Seismologists say the quake was centered 5 miles south of Ocotillo. It was an aftershock of the April Easter Sunday quake, which registered as 7.2 on the Richter scale causing serious damage. The April 4 quake was centered approximately 85 miles east of /*San Diego*/.
Seismologists are concerned about the general location of the quakes. Monday's quake's epicenter was approximately 50 miles north of the Easter day quake. It's part of the Elsinore fault line which connects to the Los Angeles basin.
"The Elsinore fault is capable of a major earthquake like a 7.5 or so, and it hasn't had an earthquake like that for at least 100 years," said Dr. Egill Hauksson of /*Caltech*/. "It could mean something and it could mean nothing."
Seismologists say they'll simply have to monitor the activity, which has been particularly busy lately. There have been more earthquakes in the last six months than the entire decade before that.
Monday's quake struck about 4.2 miles deep and lasted for at least three minutes, according to the United States Geological Survey.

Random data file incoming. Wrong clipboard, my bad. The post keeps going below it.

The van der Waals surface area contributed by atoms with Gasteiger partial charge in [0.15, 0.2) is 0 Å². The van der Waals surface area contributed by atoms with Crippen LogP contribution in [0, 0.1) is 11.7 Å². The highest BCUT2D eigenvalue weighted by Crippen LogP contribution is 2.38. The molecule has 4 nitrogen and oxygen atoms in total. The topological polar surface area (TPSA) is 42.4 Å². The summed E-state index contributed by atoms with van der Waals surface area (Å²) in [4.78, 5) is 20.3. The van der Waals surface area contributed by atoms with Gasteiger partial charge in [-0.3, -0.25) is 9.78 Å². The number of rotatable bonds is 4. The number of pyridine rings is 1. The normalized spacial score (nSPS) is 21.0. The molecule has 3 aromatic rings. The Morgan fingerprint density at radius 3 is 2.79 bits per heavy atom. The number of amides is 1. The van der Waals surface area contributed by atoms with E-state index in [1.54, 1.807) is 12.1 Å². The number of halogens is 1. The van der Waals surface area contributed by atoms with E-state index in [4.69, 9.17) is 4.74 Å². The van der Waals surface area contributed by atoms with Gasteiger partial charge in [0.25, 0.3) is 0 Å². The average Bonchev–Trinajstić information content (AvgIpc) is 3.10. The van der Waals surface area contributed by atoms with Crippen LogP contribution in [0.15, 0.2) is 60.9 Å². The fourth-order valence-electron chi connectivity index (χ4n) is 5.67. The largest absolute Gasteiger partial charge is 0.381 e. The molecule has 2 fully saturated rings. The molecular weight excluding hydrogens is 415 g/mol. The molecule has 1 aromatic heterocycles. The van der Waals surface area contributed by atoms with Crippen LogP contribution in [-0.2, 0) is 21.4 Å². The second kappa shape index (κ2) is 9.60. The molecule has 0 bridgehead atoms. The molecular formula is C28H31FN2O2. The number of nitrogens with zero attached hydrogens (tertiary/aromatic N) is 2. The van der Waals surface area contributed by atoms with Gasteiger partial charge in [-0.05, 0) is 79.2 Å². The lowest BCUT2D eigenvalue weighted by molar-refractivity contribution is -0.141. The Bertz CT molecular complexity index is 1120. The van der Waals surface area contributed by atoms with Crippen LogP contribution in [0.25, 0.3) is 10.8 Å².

"Probably people will be feeling earthquakes through the night occasionally," said Caltech Seismologist Kate Hutton. "Normally the largest aftershock of a quake, whether it's an aftershock or not, is about one point less than the main shock. So we might have a 4.7 some time. We don't know. It's all statistics."
"In California we always have to be prepared for 'The Big One' because we don't know when it's going to happen," said Hutton.
Eyewitness News received calls from viewers from all across the Southland, including Rancho Mirage, Yucaipa, San Jacinto, Yorba Linda, Tustin, East L.A., Anaheim, Inglewood and Long Beach reporting the earthquake.
The temblor forced a halt to the Toronto Blue Jays-San Diego Padres game in San Diego. A player had just grounded out in the eighth inning when Petco Stadium began to sway. Game goers saw the foul ball pole waving side to side. Everyone remained calm, and play resumed soon thereafter.
The quake has triggered more than approximately 400 aftershocks since 9:30 p.m. Monday. Seismologists say that strong jolts are not unusual quake such as the one in April.
"Well, it's sort of a misconception that aftershocks continue to get smaller. Actually, what they continue to do is get less frequent in time. And there still occasionally can be a big one later on," said Hutton.
The /*Los Angeles Fire Department*/ went into earthquake mode, but there are no reports of injuries or serious damage.